Old Bestsellers: Bound to Rise, by Horatio Alger, Jr.
A review by Rich Horton
Back to the later middle 19th Century, and one of the most famous American popular writers of that time. Horatio Alger is best known for “rags to riches” stories of poor young men making their fortunes through hard work.
Horatio Alger, Jr., was born in 1832. His father was a Unitarian minister, of old American stock (several Pilgrims were among his ancestors), but not well off. Young Horatio was a good student, and ended up graduating Phi Beta Kappa from Harvard. He became a minister himself, but was eventually dismissed after allegations of overfamiliarity with the young boys in his congregation. Alger had published occasion stories, poems, and articles to this point, and he turned to more active writing. A few books for adults followed, with limited success. His métier was established with the publication of Ragged Dick in 1868. Most of the books that followed (around a hundred by the end of his life) were very similar: a poor boy, through hard work (and often enough the fortuitous financial assistance of an older wealthy man who the boy might impress through courage or honesty), attains respectably middle class status. Later in his life Alger’s books became a bit more sensational in content, in response to changing public taste. Though his books sold reasonably well, his financial position was never secure. He never married, and that, coupled with the early accusations that cost him his ministerial career, along with veiled references attributed to Henry James, or discovered in some of his books, leads to the assumption by many that he was homosexual, though no hard evidence is available. (Not too surprising, given the views of the times, and the likely affect any such revelation might have had on the sales of his books for boys.)
Alger’s reputation was probably at its highest in the decades just after his death, when reprints of his books sold very widely. But by the middle of the century he was no longer much read, and frankly I doubt he will ever be much read again.
As far as I can tell the book I read, Bound to Rise, is from 1872. It is a reprint, from at a guess somewhere around 1920, published by M. A. Donohue, as part of a series of very inexpensive reprints.
Bound to Rise seems entirely typical of Alger's output. As the story opens, Harry Walton is 14 years old (though the first page says 12 … but 14 is soon after established as correct). His father is a poor farmer in New Hampshire, with six children, just barely scraping by until his cow dies. He is forced to buy a new cow on credit from miserly Squire Green. Harry, after finishing school as the prize student, decides to go off on his own and find a job, hoping to pay back his father's debt.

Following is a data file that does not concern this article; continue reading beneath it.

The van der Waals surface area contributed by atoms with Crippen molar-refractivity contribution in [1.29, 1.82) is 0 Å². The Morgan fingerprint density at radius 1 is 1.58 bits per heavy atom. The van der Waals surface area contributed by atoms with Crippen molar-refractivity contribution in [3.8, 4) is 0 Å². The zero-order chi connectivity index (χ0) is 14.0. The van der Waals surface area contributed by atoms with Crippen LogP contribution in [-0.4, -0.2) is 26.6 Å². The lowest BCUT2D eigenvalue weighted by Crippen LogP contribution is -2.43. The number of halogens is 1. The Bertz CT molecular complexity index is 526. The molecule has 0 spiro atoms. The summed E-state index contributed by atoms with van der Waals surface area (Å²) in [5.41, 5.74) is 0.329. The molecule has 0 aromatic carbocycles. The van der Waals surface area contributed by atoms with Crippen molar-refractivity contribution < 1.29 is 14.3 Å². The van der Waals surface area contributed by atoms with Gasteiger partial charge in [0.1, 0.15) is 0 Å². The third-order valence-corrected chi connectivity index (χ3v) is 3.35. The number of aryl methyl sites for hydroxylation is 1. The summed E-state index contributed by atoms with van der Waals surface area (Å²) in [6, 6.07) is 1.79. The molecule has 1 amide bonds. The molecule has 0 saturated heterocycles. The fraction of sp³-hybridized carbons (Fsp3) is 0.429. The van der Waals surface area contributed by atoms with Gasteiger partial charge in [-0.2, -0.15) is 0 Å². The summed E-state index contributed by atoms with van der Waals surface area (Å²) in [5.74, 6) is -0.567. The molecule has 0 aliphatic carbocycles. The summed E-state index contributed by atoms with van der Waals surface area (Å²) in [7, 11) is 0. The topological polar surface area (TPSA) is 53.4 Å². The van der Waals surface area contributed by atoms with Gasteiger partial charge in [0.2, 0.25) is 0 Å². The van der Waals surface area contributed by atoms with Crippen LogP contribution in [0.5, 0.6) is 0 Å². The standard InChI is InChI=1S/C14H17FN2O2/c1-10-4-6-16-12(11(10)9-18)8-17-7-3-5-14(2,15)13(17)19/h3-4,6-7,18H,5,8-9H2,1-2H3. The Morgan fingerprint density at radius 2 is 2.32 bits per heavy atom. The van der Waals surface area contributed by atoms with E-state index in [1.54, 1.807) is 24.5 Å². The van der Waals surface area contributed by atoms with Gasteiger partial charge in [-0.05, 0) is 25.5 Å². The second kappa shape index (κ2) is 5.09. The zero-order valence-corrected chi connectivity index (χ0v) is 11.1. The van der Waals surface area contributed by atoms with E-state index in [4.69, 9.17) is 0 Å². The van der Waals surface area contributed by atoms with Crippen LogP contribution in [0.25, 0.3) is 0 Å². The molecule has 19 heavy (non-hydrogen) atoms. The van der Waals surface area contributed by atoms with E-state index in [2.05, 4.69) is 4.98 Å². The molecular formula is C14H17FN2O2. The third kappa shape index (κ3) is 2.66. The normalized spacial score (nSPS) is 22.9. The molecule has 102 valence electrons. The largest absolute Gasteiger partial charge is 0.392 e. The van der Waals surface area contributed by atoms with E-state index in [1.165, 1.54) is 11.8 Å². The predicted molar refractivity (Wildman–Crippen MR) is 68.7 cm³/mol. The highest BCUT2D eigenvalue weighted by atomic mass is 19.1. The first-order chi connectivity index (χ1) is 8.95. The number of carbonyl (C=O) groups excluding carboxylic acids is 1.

He spends some time work in a shoemaker's shop, and earns some decent money, while virtuously refusing to waste it on clothes or pool or cigars or any other vice. Thereby he makes an enemy of a dissolute fellow worker, who is always in debt to his tailor. Harry's first catastrophe is when he loses his pocketbook and the other boy steals it … but that is soon rectified. Then the shoe business slows, but Harry finds a place with a magician. Soon he's making even more money – enough to pay off his father's debt, but disaster strikes again when Harry is robbed at gunpoint. In this case he is saved by an even more fortuitous event (the thief steals Harry's fine overcoat, but leaves him his own shabby one in recompense, and forgets that his (the thief's) pocketbook, with even more money than was stolen, is in the overcoat). The novel ends, somewhat abruptly, as the magician, having fallen sick, releases Harry to his next job, his dream job, working for a printer. (Harry is fascinated by Ben Franklin, and eventually wants to be an editor.) Before taking up his new position, Harry returns home to pay off his father's debt, to the discomfiture of the evil Squire Green.
There's little enough action there, to be sure. And if the novel seems incomplete – it was: there was an immediate sequel, Risen from the Ranks. It's really not terribly interesting. Alger's style was quite prosy, and moralizing. He also had the habit of half-describing something interesting, then saying something like “but our story need not dwell on this detail ...” and going on. Women are not very present in the novel, and there is never a suggestion that Harry even notices girls, nor that he ever thinks of a relationship with one. And Harry's path is quite straightforward … he is a hard worker, and thrifty, but otherwise opportunities are thrown willy-nilly in his path, and difficulties are overcome with sheer good luck. All in all, just not a very good book, but it is possible to see why it and its fellows were once very popular.